MInor league baseball: Sands mashing for Dodgers
By Mike London
Former Catawba slugger Jerry Sands has rediscovered his swing in Utah’s Wasatch Mountains.
Playing his home games 10 miles from the Great Salt Lake for the Ogden Raptors, Sands has dominated the Pioneer League since it cranked up June 23.
The reigning Pioneer Player of the Week, Sands entered Thursday night’s game batting .460 with six homers and 19 RBIs in 15 games.
“This is a league where guys come right at you,” Sands said. “They can get breaking balls over, but they prefer to use their fastballs. I’ve been lucky enough to get a few fastballs up and over the plate. When I did, I didn’t miss ’em.”
His latest heroics came Wednesday when his second-inning grand slam to left-center got the Raptors headed in the right direction in a 19-2 romp against Great Falls.
Sands put up one of the finest careers in the history of Catawba baseball.
He capped his three years at Newman Park with an All-America junior season that included 24 homers, 85 RBIs, 56 walks, a .390 batting average and 15 steals.
He lasted until the 25th round of the 2008 draft, but the Los Angeles Dodgers were able to sign him with an offer that included a provision that they’d pay for his final year of school. A year at Catawba is worth at least $30,000.
His debut in Vero Beach last season as a member of the Gulf Coast League Dodgers, the lowest rung in the L.A. farm system, produced a stat line in the Adam Dunn/Jay Bruce mold. The team MVP, Sands was among the league leaders with 10 homers, 29 walks and 33 RBIs in 46 games, but he also struck out 43 times and batted only .205.
“It was a great experience playing in an historic place like Vero,” Sands said. “I’ve got some power and a decent eye, and I showed that, but I wasn’t consistent enough with my swing.”
When the current baseball season began, Sands wasn’t deemed ready for full-season Class A ball and remained in extended spring training.
He was pounding the ball there, and when an outfielder with the Great Lakes Loons was injured, Sands got the call as a replacement. He reported to Midland, Mich., to play for the Midwest League’s Loons on April 27. That’s where he ran into his first serious adversity as a pro.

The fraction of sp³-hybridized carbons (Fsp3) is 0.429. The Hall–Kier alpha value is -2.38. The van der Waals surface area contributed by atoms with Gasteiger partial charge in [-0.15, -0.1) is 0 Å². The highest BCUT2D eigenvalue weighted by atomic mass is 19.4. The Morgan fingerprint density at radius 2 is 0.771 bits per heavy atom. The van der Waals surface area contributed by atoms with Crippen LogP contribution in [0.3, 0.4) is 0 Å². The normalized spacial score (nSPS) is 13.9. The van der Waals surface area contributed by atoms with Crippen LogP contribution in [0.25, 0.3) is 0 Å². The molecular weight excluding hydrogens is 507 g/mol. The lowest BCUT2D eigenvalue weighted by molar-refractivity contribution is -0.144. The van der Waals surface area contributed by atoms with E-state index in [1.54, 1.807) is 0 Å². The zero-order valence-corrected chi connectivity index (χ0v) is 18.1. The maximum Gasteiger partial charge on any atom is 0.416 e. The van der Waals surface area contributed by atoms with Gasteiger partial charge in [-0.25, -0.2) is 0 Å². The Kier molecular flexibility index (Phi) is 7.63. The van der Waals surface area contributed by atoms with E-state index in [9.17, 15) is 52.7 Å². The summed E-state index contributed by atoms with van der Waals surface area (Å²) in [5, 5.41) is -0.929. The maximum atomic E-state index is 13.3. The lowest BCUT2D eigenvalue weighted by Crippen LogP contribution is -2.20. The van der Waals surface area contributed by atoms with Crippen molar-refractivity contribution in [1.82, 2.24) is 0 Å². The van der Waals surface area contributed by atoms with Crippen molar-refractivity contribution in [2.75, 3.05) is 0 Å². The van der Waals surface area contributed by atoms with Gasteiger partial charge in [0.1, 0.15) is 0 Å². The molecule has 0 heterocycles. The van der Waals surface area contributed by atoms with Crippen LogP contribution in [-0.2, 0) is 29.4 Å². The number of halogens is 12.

The sample size was way too small to say if Sands could or couldn’t get it done at that level, but he wasn’t good in a cameo ó two singles and seven strikeouts in 17 scattered at-bats for a .118 batting average.
“It wasn’t a great showing,” Sands said. “Bigger stadiums, more fans, and I believe I was a little shellshocked and star-struck. I was trying to hit a home run every at-bat, and my swing got too big. I started slow and got in a hole. Then I dug the hole a little deeper every time I went out there.”
The Loons got a player back off the DL and put Sands on reserve. It was a tedious time. Being on “reserve” meant he could work out with the team and take BP, but he wasn’t eligible to play in games. That lasted several weeks.
“My whole life in baseball I’ve been able to work through slumps until I had success, but 17 at-bats wasn’t a lot of chances,” Sands said. “The hitting coach wasn’t familiar with me or me with him, and I struggled.”
Ogden is advanced rookie ball ó a level between the Gulf Coast League and the Midwest League. When the Raptors began play in what is known as a “short-season” league shortly after the MLB draft, Sands had a new home and a place to play. He went 3-for-4 with a homer opening night and hasn’t looked back or let up.
He credits Raptors hitting coach Johnny Washington with restoring his swing mechanics. Mentally, he’s got his approach back to where it was at Catawba. He’s hitting to all fields. He’s no longer trying to hit homers, and that’s when the homers usually come.
Despite his size, the 6-foot-4, 210-pound Sands sometimes plays center field for the Raptors. His strong arm also works fine in right.
“I’m sure I don’t have the range of a major league center fielder,” Sands said. “But at this level, I can hold my own in center.”
The elevation can’t hurt Sands’ power numbers, and the weather is ideal for this time of year. A lot of things are going his way.
“It’s beautiful out here,” Sands said. “Warm days but cool nights with a little breeze coming in. Really friendly fans. I’m enjoying every minute.”
He may not be in Utah all season. If he stays this hot, Sands will get another shot at the Midwest League soon.
The second time around the results should be better.
“If it happens,” Sands said, “I’ll be ready for it.”
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